Holy Trinity Greek Orthodox Church in Tulsa commissioned this hand-carved wooden screen as part of a larger renovation project. Eastern Orthodox churches are returning to traditional designsafter years of modernization.
Greek woodcarver Konstantinos Papadakis had just started the year-long project when his wife of 55 years died on July 30, 2012.
He said the words in Greek may not translate well into English, but in Greek, he "put her essence" into the woodcarving.
"I put my love for her in this carving. It has my heart in it," he said.
Papadakis said he was "very pleased" with the woodcarving.
"There's no other like it in the United States. It's my own style that I created."
The Rev. Bill Christ, pastor of Holy Trinity, said the $140,000 woodcarving is one part of a $350,000 renovation at the church, which was built in 1968 after the congregation's original building was torn down to make way for the Inner Dispersal Loop downtown.
The church was formed in 1921.
Orthodox churches in America have been built in a modern style in an effort to fit into American culture, he said.
But in the last 20 years or so, as ethnicity has become more accepted, Orthodox churches are building more traditional-style churches, which is a better expression of the Orthodox faith.
The renovation at Holy Trinity, and the wood-carved screen, are more traditional, he said. Orthodox churches in Greece traditionally have wood-carved screens.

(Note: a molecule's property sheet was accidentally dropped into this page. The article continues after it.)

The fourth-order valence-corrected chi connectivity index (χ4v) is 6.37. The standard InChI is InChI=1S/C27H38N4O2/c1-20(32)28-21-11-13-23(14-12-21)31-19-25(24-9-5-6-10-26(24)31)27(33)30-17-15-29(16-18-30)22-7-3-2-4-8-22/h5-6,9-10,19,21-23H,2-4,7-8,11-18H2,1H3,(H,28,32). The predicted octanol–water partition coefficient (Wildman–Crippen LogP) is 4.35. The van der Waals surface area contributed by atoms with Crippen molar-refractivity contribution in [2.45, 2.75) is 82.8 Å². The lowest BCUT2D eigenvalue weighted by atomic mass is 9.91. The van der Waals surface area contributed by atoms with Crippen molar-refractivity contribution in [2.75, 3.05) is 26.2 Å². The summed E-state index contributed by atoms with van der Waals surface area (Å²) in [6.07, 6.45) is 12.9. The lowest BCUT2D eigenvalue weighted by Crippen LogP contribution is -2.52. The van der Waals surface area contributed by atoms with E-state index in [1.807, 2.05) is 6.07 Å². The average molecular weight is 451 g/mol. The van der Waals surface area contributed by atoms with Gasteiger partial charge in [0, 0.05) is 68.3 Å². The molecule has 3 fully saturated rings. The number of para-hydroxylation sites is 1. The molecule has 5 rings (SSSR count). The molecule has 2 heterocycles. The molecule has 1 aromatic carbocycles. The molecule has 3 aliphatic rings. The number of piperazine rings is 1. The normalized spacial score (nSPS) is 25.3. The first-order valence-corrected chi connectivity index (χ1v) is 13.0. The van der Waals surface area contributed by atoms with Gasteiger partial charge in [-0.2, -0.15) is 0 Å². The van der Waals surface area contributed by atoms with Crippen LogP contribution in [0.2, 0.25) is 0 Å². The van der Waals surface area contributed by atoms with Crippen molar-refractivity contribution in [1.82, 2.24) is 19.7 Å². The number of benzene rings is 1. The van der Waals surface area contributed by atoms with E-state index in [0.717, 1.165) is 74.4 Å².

Screens in Orthodox churches separate the nave, where people congregate, from the altar, or sanctuary, a configuration that originated with the ancient Jewish temple, where a curtain separated the Holy Place from the Most Holy Place. Christ said the Eastern Orthodox and Jewish styles of worship have much in common.
Christian symbols are carved into each panel of Holy Trinity's new screen, a lighthouse giving light to a ship at sea, as Christ gives light to the world; loaves and fish, depicting the miracle of the multiplying of the loaves and fish; a chalice and wheat, symbolic of the bread and wine of the Eucharist.
Papadakis said two peacocks holding a cross symbolize that the peacock, the most proud of birds, can accept God and become humble, no longer proud.
He said he and two assistants Paul Sirba and Catherine McNamara carved the screen by hand out of walnut in his Minneapolis shop, using gouges and mallets.
The new screen has places for eight large icons and 12 small icons. Two of the icons are finished and installed. Others are being made.
Christ said that iconography, biblical paintings, originated in an era when most people could not read. The pictures illustrate the stories of the Bible.
"We're a very visual people," he said.
"Visual media is very important to us, very powerful. Look at television, movies, billboards."
"When we look at an icon screen, it helps us remember our traditions and our roots."